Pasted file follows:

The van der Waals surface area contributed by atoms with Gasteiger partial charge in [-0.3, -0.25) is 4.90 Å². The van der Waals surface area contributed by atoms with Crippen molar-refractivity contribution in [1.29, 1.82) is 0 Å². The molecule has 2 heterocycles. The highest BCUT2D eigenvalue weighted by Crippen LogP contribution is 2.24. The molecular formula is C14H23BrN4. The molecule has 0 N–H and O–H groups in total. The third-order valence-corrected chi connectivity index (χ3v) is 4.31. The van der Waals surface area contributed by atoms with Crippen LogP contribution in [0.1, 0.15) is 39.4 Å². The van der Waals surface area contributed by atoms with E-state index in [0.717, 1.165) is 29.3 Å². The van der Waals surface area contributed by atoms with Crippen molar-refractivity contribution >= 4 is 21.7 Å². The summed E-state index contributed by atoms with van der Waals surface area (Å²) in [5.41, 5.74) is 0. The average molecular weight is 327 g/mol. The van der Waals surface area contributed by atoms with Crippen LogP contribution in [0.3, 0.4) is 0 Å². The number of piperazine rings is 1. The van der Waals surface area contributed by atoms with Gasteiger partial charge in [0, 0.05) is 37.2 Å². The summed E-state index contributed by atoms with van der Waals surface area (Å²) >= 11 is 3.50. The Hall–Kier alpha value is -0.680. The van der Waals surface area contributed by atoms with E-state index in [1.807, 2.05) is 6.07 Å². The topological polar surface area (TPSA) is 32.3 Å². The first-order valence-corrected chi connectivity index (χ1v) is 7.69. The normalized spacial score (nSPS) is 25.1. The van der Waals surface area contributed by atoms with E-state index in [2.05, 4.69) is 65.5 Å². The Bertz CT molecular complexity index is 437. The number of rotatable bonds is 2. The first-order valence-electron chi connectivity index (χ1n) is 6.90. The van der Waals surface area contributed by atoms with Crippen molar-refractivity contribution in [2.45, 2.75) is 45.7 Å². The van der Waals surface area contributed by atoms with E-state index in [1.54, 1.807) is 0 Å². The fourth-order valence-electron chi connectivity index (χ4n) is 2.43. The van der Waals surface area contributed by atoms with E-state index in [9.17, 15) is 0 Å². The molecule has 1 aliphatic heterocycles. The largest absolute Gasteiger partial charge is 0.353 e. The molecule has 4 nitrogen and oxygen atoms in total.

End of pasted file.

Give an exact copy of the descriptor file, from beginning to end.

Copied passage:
The van der Waals surface area contributed by atoms with Gasteiger partial charge in [-0.3, -0.25) is 4.90 Å². The van der Waals surface area contributed by atoms with Crippen molar-refractivity contribution in [1.29, 1.82) is 0 Å². The molecule has 2 heterocycles. The highest BCUT2D eigenvalue weighted by Crippen LogP contribution is 2.24. The molecular formula is C14H23BrN4. The molecule has 0 N–H and O–H groups in total. The third-order valence-corrected chi connectivity index (χ3v) is 4.31. The van der Waals surface area contributed by atoms with Crippen LogP contribution in [0.1, 0.15) is 39.4 Å². The van der Waals surface area contributed by atoms with E-state index in [0.717, 1.165) is 29.3 Å². The van der Waals surface area contributed by atoms with Crippen molar-refractivity contribution >= 4 is 21.7 Å². The summed E-state index contributed by atoms with van der Waals surface area (Å²) in [5.41, 5.74) is 0. The average molecular weight is 327 g/mol. The van der Waals surface area contributed by atoms with Crippen LogP contribution in [0.3, 0.4) is 0 Å². The number of piperazine rings is 1. The van der Waals surface area contributed by atoms with Gasteiger partial charge in [0, 0.05) is 37.2 Å². The summed E-state index contributed by atoms with van der Waals surface area (Å²) >= 11 is 3.50. The Hall–Kier alpha value is -0.680. The van der Waals surface area contributed by atoms with E-state index in [1.807, 2.05) is 6.07 Å². The topological polar surface area (TPSA) is 32.3 Å². The first-order valence-corrected chi connectivity index (χ1v) is 7.69. The normalized spacial score (nSPS) is 25.1. The van der Waals surface area contributed by atoms with E-state index in [2.05, 4.69) is 65.5 Å². The Bertz CT molecular complexity index is 437. The number of rotatable bonds is 2. The first-order valence-electron chi connectivity index (χ1n) is 6.90. The van der Waals surface area contributed by atoms with Crippen molar-refractivity contribution in [2.45, 2.75) is 45.7 Å². The van der Waals surface area contributed by atoms with E-state index in [1.54, 1.807) is 0 Å². The fourth-order valence-electron chi connectivity index (χ4n) is 2.43. The van der Waals surface area contributed by atoms with E-state index in [9.17, 15) is 0 Å². The molecule has 1 aliphatic heterocycles. The largest absolute Gasteiger partial charge is 0.353 e. The molecule has 4 nitrogen and oxygen atoms in total.